Strength and physical activity in osteoarthritis: The mediating role of kinesiophobia

Burcu Aydemir*, Chun Hao Huang, Kharma C. Foucher

*Corresponding author for this work

Research output: Contribution to journalArticlepeer-review

12 Scopus citations

Abstract

The aim of this study was to investigate the association between muscle strength and physical activity level in people with knee osteoarthritis (OA), and determine whether this association is mediated by pain-related fear of movement (kinesiophobia) and self-reported pain. Cross-sectional data from 37 subjects (age 58.8 ± 8.6 years, 25F/12M, BMI 33.5 ± 6.4 kg/m2) with OA of the knee were used. Isometric knee extensor and flexor muscle strength were measured using an isokinetic dynamometer. Physical activity, kinesiophobia, and pain were assessed by self-report using the University of California, Los Angeles activity rating scale, Tampa Scale for Kinesiophobia, and The Knee Injury and Osteoarthritis Outcome Score pain subscale, respectively. The associations between strength measures, physical activity, kinesiophobia, and pain scores, were modeled by performing a parallel multiple mediation analysis and the significance of mediational effects (kinesiophobia and pain) were tested using a bootstrap approach. Lower knee flexion and extension strength were associated with lower physical activity scores and these relationships were mediated by higher kinesiophobia scores (more fear) but not pain scores. Knee extension strength was directly associated with physical activity scores after controlling for kinesiophobia and pain scores. These results suggest that muscle strength can influence physical activity directly and indirectly through fear of movement. Assessing these measures together in this population may help clinicians identify patients that are more likely to avoid physical activities due to not only muscle weakness but also fear of movement.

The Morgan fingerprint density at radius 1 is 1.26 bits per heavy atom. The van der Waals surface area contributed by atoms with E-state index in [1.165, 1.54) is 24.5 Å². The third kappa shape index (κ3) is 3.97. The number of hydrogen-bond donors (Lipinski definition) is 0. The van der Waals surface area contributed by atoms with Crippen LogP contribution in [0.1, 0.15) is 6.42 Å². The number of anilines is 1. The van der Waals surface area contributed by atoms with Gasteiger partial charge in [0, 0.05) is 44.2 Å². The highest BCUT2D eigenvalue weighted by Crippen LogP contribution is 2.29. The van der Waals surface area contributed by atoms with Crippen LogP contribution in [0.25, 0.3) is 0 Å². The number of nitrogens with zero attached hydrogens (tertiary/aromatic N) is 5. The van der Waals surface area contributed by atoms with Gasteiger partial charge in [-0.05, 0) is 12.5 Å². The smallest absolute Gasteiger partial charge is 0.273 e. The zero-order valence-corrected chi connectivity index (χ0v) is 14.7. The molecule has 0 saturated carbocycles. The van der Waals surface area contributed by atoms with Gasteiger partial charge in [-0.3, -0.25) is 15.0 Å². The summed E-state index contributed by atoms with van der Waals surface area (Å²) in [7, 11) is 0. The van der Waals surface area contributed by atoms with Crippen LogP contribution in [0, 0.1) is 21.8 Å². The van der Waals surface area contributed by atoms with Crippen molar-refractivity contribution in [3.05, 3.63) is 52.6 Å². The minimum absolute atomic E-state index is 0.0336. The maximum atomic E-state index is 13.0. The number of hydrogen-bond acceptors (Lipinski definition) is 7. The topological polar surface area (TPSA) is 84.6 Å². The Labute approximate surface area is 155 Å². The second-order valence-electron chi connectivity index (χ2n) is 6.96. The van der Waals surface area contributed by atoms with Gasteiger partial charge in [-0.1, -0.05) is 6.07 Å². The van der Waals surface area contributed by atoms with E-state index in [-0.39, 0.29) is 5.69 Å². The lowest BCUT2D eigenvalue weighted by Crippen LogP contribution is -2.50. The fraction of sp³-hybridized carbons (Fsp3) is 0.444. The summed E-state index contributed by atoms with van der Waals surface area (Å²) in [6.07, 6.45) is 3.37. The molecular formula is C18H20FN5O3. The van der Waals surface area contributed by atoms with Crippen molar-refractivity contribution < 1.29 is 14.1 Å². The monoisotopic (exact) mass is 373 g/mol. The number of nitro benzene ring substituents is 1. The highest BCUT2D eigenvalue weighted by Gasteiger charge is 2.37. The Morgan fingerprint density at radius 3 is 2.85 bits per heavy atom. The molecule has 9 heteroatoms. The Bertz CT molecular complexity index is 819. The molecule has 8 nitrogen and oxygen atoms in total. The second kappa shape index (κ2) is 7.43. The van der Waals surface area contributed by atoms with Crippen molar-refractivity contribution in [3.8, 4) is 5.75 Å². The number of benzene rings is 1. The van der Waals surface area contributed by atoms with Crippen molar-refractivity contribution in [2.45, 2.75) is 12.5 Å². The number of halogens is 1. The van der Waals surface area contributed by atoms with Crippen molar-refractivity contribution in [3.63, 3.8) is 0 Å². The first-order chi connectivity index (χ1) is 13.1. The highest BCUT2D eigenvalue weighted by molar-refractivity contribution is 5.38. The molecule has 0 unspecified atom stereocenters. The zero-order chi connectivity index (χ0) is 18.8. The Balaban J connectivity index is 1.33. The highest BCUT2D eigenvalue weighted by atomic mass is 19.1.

Original languageEnglish (US)
Pages (from-to)1135-1142
Number of pages8
JournalJournal of Orthopaedic Research
Volume40
Issue number5
DOIs
StatePublished - May 2022

Keywords

  • kinesiophobia
  • knee osteoarthritis
  • muscle strength
  • pain
  • physical activity

ASJC Scopus subject areas

  • Orthopedics and Sports Medicine

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